p. 91

of whom nothing is known; and of him, a separate community, which is the sect of Melek Ṭâ‘ûs. We have, moreover, the tradition that the Yezidis are descendants of a son born to Adam of his spittle. Now whether this son be identical with Šeher bn Jebr is not certain. Writing in one of the oriental periodicals, an eastern scholar quotes a Yezidi šeiḫ in a statement which seems to corroborate the tradition that the Yezidis are a noble progeny of Adam; but the quotation differs from the instance previously cited in stating that the quarrel which took place between Adam and Eve led to their separation to places distant from each other a journey of forty days. 1 There, it is said, Adam miraculously gave birth to a son. Distressed by this incident, Eve asked God that she might find favor in her husband's eyes by giving birth to a child. Thereupon, it continues, she begat a very pretty daughter. Attracted by her beauty, Adam married her to his son. Now, the Yezidis, we are told, are the blessed seed of these two children. 2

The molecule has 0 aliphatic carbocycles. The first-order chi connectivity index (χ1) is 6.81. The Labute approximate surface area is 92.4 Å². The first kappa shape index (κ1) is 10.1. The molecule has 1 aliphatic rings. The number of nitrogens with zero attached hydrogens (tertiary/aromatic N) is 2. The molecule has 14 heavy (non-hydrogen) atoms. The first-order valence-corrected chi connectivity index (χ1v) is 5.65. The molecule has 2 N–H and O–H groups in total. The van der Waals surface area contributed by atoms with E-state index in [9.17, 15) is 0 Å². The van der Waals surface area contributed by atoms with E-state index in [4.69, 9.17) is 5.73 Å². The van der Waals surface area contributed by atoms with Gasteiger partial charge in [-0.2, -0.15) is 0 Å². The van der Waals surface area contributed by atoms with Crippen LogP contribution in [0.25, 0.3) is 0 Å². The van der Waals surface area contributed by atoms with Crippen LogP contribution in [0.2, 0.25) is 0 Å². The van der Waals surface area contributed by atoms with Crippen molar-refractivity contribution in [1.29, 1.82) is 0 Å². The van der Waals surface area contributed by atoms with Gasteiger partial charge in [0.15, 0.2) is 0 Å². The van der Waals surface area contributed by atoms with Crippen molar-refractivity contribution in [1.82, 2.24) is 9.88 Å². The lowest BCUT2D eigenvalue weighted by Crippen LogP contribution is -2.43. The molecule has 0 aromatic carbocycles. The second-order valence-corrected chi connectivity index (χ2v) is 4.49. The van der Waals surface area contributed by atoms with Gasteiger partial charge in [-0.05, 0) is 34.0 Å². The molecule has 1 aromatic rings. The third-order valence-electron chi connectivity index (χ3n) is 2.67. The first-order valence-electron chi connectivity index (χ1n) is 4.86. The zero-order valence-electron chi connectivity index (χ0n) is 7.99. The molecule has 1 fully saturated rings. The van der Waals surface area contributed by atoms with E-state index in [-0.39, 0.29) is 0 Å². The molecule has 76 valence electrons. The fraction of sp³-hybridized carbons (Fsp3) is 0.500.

Not only when the tradition, tracing the origin of the Yezidis as a race, asserts that, as a religious body, they come from a very ancient time; but also when it speaks of them as a nation, it points out their antiquity. On this latter, as well as on the former point, their book and their oral tradition agree. The Yezidis are said to have sprung from a noble personage, the King of Peace, whose name was Na-‘umi, but whom they now call Melek-Miran. 3 The rest of mankind, however, are from the seed of Ham, who

p. 92

mocked his father. Whom they signified by Na-‘umi or Miran it is hard to say; but it is likely that they regard him as one of the other two sons of Noah. They claim also that the ancient Assyrian kings were members of their race, and that some of the Persian, Roman and Jewish kings were appointed for them by Melek Ṭâ‘ûs. They likewise seem to trace their origin to the prophets and other personages of the Old Testament; as Seth, Enoch, Noah, etc. Their religion furthermore, they assert, antedates Christ. 4